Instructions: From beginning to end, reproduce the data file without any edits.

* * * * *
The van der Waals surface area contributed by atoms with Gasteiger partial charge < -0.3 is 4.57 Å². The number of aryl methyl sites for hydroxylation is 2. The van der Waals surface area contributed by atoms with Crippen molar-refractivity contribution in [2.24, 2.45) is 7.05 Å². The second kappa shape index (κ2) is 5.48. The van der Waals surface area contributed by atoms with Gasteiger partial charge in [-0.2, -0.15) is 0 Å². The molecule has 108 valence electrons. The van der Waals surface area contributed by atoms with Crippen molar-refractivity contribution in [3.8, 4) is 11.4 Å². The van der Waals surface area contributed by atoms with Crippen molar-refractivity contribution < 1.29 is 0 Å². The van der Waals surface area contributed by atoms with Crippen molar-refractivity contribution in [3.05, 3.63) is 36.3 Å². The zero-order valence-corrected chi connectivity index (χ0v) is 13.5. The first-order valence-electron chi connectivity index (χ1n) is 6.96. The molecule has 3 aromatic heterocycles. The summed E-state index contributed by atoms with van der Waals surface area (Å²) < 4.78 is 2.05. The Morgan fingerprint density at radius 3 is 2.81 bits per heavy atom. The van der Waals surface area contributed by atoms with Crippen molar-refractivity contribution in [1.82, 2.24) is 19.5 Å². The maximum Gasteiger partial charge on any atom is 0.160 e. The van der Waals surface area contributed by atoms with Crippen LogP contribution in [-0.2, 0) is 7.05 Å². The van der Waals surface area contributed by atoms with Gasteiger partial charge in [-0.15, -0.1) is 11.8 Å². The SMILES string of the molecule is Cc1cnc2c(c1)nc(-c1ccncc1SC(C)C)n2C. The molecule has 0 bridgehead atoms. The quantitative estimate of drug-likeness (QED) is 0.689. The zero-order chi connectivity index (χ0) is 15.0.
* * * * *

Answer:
The van der Waals surface area contributed by atoms with Gasteiger partial charge < -0.3 is 4.57 Å². The number of aryl methyl sites for hydroxylation is 2. The van der Waals surface area contributed by atoms with Crippen molar-refractivity contribution in [2.24, 2.45) is 7.05 Å². The second kappa shape index (κ2) is 5.48. The van der Waals surface area contributed by atoms with Gasteiger partial charge in [-0.2, -0.15) is 0 Å². The molecule has 108 valence electrons. The van der Waals surface area contributed by atoms with Crippen molar-refractivity contribution in [3.8, 4) is 11.4 Å². The van der Waals surface area contributed by atoms with Crippen molar-refractivity contribution < 1.29 is 0 Å². The van der Waals surface area contributed by atoms with Crippen molar-refractivity contribution in [3.05, 3.63) is 36.3 Å². The zero-order valence-corrected chi connectivity index (χ0v) is 13.5. The first-order valence-electron chi connectivity index (χ1n) is 6.96. The molecule has 3 aromatic heterocycles. The summed E-state index contributed by atoms with van der Waals surface area (Å²) < 4.78 is 2.05. The Morgan fingerprint density at radius 3 is 2.81 bits per heavy atom. The van der Waals surface area contributed by atoms with Crippen molar-refractivity contribution in [1.82, 2.24) is 19.5 Å². The maximum Gasteiger partial charge on any atom is 0.160 e. The van der Waals surface area contributed by atoms with Crippen LogP contribution in [-0.2, 0) is 7.05 Å². The van der Waals surface area contributed by atoms with Gasteiger partial charge in [-0.15, -0.1) is 11.8 Å². The SMILES string of the molecule is Cc1cnc2c(c1)nc(-c1ccncc1SC(C)C)n2C. The molecule has 0 bridgehead atoms. The quantitative estimate of drug-likeness (QED) is 0.689. The zero-order chi connectivity index (χ0) is 15.0.